There is a chance. Barcelona are already guaranteed to finish top of the group, so would be forgiven for allowing complacency to set in. Ernesto Valverde also continues to battle against the tide of public opinion, while only seven teams have conceded more goals in La Liga this season.

With Luis Suarez ruled out and Ousmane Dembele struggling under the weight of expectation, things are not exactly duraznos con crema. And with the manager’s declaration that there is “sure to be rotation” in his team selection, Tottenham need not see this as mission impossible.

Harry Kane will be fresh. Christian Eriksen will be eager. This squad will be ready to atone for mistakes made earlier in the competition as emphatically as possible. It will be difficult, but the Champions League is supposed to be.


Football League game to watch – Portsmouth v Charlton
It is the only Football League game on during this midweek, but even so. Portsmouth are top of League One with a six-point gap over second-placed Sunderland, and they host a Charlton side firmly in the chasing pack in seventh.

After winning more league games than any side in England’s top four divisions in November (4), Charlton have settled in the final play-off position in League One. Lee Bowyer took over as caretaker manager in March, and 18 wins from 38 games has been a fine start to his coaching career.

In the opposite dugout will be Kenny Jackett. Bowyer had only just joined Leeds as a teenager when the Chesterfield boss took his first job in management, and despite the pair being separated by a relatively small 15 years, their experiences could not be more different.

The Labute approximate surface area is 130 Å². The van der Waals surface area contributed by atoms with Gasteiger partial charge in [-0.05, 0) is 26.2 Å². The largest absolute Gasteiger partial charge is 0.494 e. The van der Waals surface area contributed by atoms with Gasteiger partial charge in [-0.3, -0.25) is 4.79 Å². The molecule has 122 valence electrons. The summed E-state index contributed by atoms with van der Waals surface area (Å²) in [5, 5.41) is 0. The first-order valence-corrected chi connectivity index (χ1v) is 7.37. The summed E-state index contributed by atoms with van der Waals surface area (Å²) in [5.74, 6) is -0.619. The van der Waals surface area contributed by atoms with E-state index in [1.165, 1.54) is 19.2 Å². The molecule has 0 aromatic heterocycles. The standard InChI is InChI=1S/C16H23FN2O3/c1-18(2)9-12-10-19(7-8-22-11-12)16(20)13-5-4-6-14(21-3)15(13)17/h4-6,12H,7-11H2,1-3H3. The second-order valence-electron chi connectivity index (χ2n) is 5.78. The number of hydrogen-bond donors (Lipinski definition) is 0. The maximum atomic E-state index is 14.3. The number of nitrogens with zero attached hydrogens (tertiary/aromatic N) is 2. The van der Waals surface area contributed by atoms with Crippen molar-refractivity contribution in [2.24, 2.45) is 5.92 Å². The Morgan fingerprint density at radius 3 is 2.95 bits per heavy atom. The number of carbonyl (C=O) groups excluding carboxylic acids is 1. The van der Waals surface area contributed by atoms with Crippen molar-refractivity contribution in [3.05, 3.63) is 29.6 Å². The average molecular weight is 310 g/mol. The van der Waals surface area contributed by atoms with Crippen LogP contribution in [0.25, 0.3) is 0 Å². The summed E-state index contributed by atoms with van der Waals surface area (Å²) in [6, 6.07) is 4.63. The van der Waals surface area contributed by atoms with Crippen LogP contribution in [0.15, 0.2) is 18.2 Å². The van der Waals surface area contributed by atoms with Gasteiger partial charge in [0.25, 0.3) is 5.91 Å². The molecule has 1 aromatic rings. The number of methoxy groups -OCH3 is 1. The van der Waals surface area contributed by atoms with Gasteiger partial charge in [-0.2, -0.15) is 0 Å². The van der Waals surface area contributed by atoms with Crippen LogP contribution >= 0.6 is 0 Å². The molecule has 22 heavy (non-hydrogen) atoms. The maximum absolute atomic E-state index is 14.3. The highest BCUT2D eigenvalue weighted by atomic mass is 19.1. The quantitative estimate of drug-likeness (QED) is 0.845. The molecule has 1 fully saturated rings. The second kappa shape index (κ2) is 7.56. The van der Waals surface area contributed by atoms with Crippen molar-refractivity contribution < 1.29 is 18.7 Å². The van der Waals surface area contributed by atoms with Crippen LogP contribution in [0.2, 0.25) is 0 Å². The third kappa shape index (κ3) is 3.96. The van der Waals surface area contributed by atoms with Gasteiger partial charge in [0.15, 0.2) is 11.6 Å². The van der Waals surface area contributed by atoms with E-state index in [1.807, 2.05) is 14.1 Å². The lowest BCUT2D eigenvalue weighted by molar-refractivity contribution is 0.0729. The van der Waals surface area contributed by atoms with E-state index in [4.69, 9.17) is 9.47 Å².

On Wednesday, the apprentice will hope to spring a shock on the master. Portsmouth are unbeaten in 13 games, but would be foolish to underestimate the improving Addicks.


European game to watch – Shakhtar Donetsk v Lyon
In five Champions League groups, the top two have already been confirmed, if not the order. The three entirely undecided groups share one thing in common: English representation. But unlike with Groups B and C, the Premier League side in Group F have already qualified. It is down to Shakhtar and Lyon to fight over who advances with Manchester City.

Skakhtar might feel they have the advantage at home, where only City have beaten them since April. But the war in Donbass means ‘home’ is now 720km away in Kiev’s Olympic Stadium. And Lyon do not even need a victory on Wednesday; a two-point gap over the Ukrainians means a draw would be good enough to see them through.

What’s more, the French side are one of just six teams still unbeaten in this season’s Champions League, having already played City home and away. They have done the hard part, and might well consider this final step much easier – although a 2-0 defeat to Rennes at the weekend was hardly ideal preparation.

Shakhtar could take courage from the fact that only City have beaten them in their last 21 games. Everything really is still to play for. Outside of Tottenham and Liverpool’s respective fates, it is pretty much the only Champions League game with anything meaningful on the line.

Matt Stead